3 Reasons Why Daily Meditation Is Essential
Life is fluid, constant change, and the ego-mind is always active, producing thoughts, feelings, desires, doubts, judgments, and all sorts of fluctuations of energy as well. It has such a strong hold that you tend to identify with these thought waves and follow them blindly down the rabbit holes they create. When this happens, you forget that they’re just fluctuations, because you become the fluctuations. Without some distance between you and your thoughts and emotions, it’s hard to process, discriminate, and make conscious choices.
Meditation is the empty space (or emptiness of mind) where there’s nothing but the flow of Consciousness, and the usual preoccupations with the world disappear. At higher levels, duality also disappears and you achieve oneness with the Divine. This is called Samadhi or Nirvana. Nothing compares to this, for it’s a space of infinite peace, but it takes a long time to attain it because the ego-mind gets in the way at every opportunity. A daily practice and great perseverance are essential to claim victory over ego.
The ultimate benefit of meditation, achieved through a steady state of Samadhi, is Self-realization. But there are many other advantages at every stage of spiritual development. Daily meditation purifies the body in general and the nervous system in particular, improving both physical and mental imbalances. Energy levels and mental powers are increased as well, along with your creativity, concentration, and intuition, while stress levels are reduced. In short, the 3 main reasons why daily meditation is essential are:
- Meditation quiets the ego-mind and brings inner peace.
- Meditation generates energy (prana) for health and vitality.
- Meditation leads to emotional and spiritual freedom.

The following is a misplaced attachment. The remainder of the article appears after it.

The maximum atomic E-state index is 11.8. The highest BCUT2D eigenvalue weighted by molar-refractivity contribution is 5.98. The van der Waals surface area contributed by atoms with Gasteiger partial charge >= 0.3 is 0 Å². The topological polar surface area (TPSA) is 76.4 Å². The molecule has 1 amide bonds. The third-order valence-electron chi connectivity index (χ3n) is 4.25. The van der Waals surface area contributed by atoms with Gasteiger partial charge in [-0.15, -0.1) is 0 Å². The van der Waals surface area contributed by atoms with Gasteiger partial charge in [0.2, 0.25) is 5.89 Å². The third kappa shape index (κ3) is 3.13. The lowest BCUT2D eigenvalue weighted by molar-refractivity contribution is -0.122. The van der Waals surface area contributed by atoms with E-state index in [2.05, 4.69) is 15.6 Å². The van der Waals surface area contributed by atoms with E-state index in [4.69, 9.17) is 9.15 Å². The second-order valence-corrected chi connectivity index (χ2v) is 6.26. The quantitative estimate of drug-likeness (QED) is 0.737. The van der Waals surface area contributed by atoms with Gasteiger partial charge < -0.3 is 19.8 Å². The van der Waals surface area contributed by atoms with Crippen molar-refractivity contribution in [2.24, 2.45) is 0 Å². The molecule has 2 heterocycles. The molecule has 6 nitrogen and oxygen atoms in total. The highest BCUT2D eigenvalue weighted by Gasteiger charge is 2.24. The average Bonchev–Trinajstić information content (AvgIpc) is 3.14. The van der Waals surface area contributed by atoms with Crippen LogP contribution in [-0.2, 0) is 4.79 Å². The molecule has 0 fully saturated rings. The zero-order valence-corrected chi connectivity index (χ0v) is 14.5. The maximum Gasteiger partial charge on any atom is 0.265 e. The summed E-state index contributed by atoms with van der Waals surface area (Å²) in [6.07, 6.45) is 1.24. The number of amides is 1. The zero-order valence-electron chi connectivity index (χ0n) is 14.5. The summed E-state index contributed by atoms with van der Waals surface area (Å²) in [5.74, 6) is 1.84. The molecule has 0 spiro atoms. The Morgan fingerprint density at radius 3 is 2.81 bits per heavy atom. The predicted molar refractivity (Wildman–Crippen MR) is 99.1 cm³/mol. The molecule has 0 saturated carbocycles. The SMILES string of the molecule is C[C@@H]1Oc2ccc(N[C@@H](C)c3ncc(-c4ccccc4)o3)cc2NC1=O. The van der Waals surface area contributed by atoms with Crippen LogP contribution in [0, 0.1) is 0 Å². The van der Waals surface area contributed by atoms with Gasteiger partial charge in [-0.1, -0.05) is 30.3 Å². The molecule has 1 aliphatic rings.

Some guidelines for meditation
To maintain a daily practice it’s important to set and follow certain habits that will help you generate more energy and remain steady in your commitment.
- Use a specific seat for meditation. Cover a cushion with a cloth (this is your asana), preferably made of wool on the bottom and cotton on the top—or just wool or just cotton (in order of preference, and don’t wash it). Don’t sit on the bare ground or where other people sit without an asana, or you’ll drain your energy. Don’t share your asana with anyone.
- Practice at the same time and place. Regularity trains the mind to slow down, allowing for deeper levels of meditation. Ten to fifteen minutes every day is better than one hour every now and then.
- Try to have a separate room for meditation, if at all possible. As meditation is repeated, the energy will increase and the atmosphere will be filled with greater peace and purity that will also enhance your practice.
- When sitting, face North or East in order to take advantage of favorable magnetic vibrations.
- If you can, sit in a steady, comfortable, cross-legged position with the spine and neck straight but not tense.
- Do not force your mind to be still, as this will set in motion further thought waves. Allow the mind to wander, while remaining focused on a specific technique; it will eventually become still with practice.
- Do not attempt to meditate with a full stomach or it will be easy for you to fall asleep instead of meditating. 🙂